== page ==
Civil liberties advocates in Florida and Massachusetts are calling for investigations into the death of Ibragim Todashev, who was shot to death in Orlando while being interrogated by authorities in connection with the Boston Marathon bombing.
Todashev was being questioned during the early hours of May 22, when an incident occurred resulting in Todashev's death and non-life-threatening injuries to an FBI agent, according to a May 22 statement from the FBI, which did not disclose Todashev's name.
The American Civil Liberties Union of Florida this week called upon Florida Department of Law Enforcement Commissioner Gerald Bailey to conduct an investigation into the Orlando shooting.
"We are looking at it," an FDLE official told State House News Service.
"Florida officials are simply deferring to the FBI, allowing the FBI to investigate itself, but it is difficult to accept the FBI's honesty in this matter. The FBI has offered completely incompatible explanations, they have failed to explain how these inconsistent stories found their way into newspaper accounts of the shootings, and have not offered any clarifying comment about what really happened," ACLU of Florida Executive Director Howard Simon said in a statement. "Due to the widely varying explanations that have surfaced about the shooting and the involvement of Massachusetts and Florida law enforcement, officials in both states should conduct their own investigations."
The ACLU of Massachusetts made a similar request to the state's attorney general, alluding to the role of Massachusetts authorities in the interrogation.
"When something goes wrong during an operation involving Massachusetts law enforcement officers, Massachusetts residents deserve a thorough and transparent investigation by Massachusetts officials," ACLU of Massachusetts Executive Director Carol Rose wrote in a Monday letter to Attorney General Martha Coakley.
The FBI prevented the medical examiner from divulging the cause of death, and the federal government initiated the deportation of a potential witness, according to the ACLU. The FBI says the matter is still under investigation.
"There's a process in place already to address this. We've had a process in place for many years of how to respond to shootings," FBI spokesman Paul Bresson said.
Bresson said the process is to allow the FBI to gather the facts and evidence, and then distribute that information to "any prosecutor that wishes to review it."
Bresson said the FBI would not stand in the way if local law enforcement attempted to conduct its own investigation.
"We wouldn't interfere with that," said Bresson, who said the FBI would not proactively release the eventual report but would disclose "the gist of what's in the report."
Coakley's office has no plans at this time to investigate the case, and spokesman Brad Puffer noted the shooting occurred outside the office's jurisdiction.
"We have reviewed the letter from the ACLU. While the use of deadly force by law enforcement should be appropriately investigated, this particular incident happened in another state which is outside our jurisdiction," Puffer said in a statement.
Citing law enforcement sources, the news media has reported that Todashev was a friend of Tamerlan Tsarnaev – a suspected marathon bomber who died during an April 19 firefight with police in Watertown, Mass., --- and before his killing in Florida, Todashev had confessed to playing a role in a triple murder in Waltham, Mass., where the victims' bodies were covered in marijuana after their throats were slit.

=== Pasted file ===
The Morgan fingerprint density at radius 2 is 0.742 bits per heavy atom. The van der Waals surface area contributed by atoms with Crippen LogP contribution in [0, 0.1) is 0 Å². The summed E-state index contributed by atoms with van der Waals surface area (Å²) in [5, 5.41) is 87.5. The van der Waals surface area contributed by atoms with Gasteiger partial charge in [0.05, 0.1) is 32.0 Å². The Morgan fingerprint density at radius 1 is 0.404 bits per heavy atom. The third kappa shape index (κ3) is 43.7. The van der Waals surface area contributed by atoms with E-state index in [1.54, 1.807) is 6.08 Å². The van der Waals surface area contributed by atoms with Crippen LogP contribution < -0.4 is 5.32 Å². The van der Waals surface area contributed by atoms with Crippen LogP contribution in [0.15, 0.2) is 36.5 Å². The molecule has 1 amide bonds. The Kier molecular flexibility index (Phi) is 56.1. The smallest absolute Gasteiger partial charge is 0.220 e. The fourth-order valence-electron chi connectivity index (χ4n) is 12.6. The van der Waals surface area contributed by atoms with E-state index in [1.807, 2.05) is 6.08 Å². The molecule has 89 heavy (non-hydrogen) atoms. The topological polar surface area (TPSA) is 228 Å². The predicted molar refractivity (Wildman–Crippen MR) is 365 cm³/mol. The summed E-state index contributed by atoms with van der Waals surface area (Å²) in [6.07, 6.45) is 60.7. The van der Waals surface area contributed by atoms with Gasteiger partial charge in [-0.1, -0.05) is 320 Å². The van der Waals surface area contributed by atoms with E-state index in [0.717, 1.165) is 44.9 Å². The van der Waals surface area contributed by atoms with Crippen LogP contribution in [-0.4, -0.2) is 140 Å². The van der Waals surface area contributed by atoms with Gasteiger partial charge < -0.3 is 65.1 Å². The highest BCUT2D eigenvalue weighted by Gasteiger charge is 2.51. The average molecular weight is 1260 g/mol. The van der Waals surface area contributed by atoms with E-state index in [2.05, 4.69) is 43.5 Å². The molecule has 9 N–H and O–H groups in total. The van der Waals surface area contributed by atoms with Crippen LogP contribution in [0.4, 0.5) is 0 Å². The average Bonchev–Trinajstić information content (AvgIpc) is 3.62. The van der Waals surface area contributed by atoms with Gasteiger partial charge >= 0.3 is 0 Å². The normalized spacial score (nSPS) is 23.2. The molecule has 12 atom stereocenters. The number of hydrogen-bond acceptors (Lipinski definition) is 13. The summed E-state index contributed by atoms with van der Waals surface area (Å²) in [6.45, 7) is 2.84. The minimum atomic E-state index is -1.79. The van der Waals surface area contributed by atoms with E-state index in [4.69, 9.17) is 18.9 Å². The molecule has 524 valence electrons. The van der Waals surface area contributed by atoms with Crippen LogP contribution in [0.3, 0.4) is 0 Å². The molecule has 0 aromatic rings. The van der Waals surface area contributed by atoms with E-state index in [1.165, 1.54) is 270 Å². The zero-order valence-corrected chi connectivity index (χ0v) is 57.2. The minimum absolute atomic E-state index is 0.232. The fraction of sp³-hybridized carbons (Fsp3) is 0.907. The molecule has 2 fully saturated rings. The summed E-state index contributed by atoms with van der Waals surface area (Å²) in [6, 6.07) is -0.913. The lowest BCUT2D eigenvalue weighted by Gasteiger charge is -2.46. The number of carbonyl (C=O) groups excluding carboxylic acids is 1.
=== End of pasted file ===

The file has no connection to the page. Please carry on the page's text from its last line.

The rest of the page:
In the aftermath of the April 15 bombing, Boston was awash in law enforcement from various agencies, with the FBI taking the lead. Two Massachusetts state troopers were present at Todashev's home during the shooting.
Noting various, sometimes conflicting, accounts of the incident were leaked to the media, the ACLU called for state law enforcement officials to conduct their own investigations.
The ACLU cast skepticism on the FBI-led investigation into the shooting, citing a New York Times investigation, which found that of 70 fatal shootings and 80 injuries inflicted by the FBI between 1993 and 2011, all were found to be "justified" by the federal agency.
"Recent disclosures in The New York Times show that FBI shooting investigations, even when carried out with ostensible oversight of both the Justice Department's inspector general and the Civil Rights Division, virtually always clear the agency of wrong-doing," said Rose in a statement. "Secrecy surrounding the FBI's investigation of the Todashev shooting has deepened the public's mistrust."
Bresson said he does not know whether there has ever been a case of an FBI shooting that was not found to be justified, and noted that there are many more incidents where the FBI acts with restraint in dangerous situations.
"The FBI doesn't draw their weapon really very often," said Bresson, saying an agent "only does so when there's an imminent threat."
Suspected marathon bomber Dzhokhar Tsarnaev has been indicted and arraigned for the alleged act of terror that killed three spectators and injured scores more. He is being prosecuted by the office of U.S. Attorney Carmen Ortiz.
The FBI's investigation into Todashev's death is still in early stages, Bresson said. He said, "The Department of Justice needs to weigh in, and determine whether or not they're going to go forward."
EDITOR'S NOTE: State House News Service is a Boston-based sister organization of The News Service of Florida.
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